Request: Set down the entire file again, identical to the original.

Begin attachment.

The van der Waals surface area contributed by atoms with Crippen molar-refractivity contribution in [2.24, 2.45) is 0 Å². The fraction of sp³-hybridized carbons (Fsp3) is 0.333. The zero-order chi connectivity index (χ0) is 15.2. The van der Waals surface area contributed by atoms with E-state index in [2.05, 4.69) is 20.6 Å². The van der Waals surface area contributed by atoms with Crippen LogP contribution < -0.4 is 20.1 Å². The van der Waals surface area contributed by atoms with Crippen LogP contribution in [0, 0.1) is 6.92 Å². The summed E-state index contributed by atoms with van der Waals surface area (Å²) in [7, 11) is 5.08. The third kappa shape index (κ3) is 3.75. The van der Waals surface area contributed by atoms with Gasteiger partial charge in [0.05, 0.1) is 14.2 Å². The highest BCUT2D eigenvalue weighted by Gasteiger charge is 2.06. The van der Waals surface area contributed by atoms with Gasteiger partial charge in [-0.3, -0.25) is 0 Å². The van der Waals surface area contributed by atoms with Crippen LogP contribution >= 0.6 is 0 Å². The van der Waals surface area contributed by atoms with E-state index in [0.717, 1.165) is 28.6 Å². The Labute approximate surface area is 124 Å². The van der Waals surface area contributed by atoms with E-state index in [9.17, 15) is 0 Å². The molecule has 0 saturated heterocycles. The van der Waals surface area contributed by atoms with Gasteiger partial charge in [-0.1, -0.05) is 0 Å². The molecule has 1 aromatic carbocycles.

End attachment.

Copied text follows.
The van der Waals surface area contributed by atoms with Crippen molar-refractivity contribution in [2.24, 2.45) is 0 Å². The fraction of sp³-hybridized carbons (Fsp3) is 0.333. The zero-order chi connectivity index (χ0) is 15.2. The van der Waals surface area contributed by atoms with E-state index in [2.05, 4.69) is 20.6 Å². The van der Waals surface area contributed by atoms with Crippen LogP contribution < -0.4 is 20.1 Å². The van der Waals surface area contributed by atoms with Crippen LogP contribution in [0, 0.1) is 6.92 Å². The summed E-state index contributed by atoms with van der Waals surface area (Å²) in [7, 11) is 5.08. The third kappa shape index (κ3) is 3.75. The van der Waals surface area contributed by atoms with Gasteiger partial charge in [0.05, 0.1) is 14.2 Å². The highest BCUT2D eigenvalue weighted by Gasteiger charge is 2.06. The van der Waals surface area contributed by atoms with Gasteiger partial charge in [-0.3, -0.25) is 0 Å². The van der Waals surface area contributed by atoms with Crippen LogP contribution >= 0.6 is 0 Å². The van der Waals surface area contributed by atoms with E-state index in [0.717, 1.165) is 28.6 Å². The Labute approximate surface area is 124 Å². The van der Waals surface area contributed by atoms with E-state index in [9.17, 15) is 0 Å². The molecule has 0 saturated heterocycles. The van der Waals surface area contributed by atoms with Gasteiger partial charge in [-0.1, -0.05) is 0 Å². The molecule has 1 aromatic carbocycles.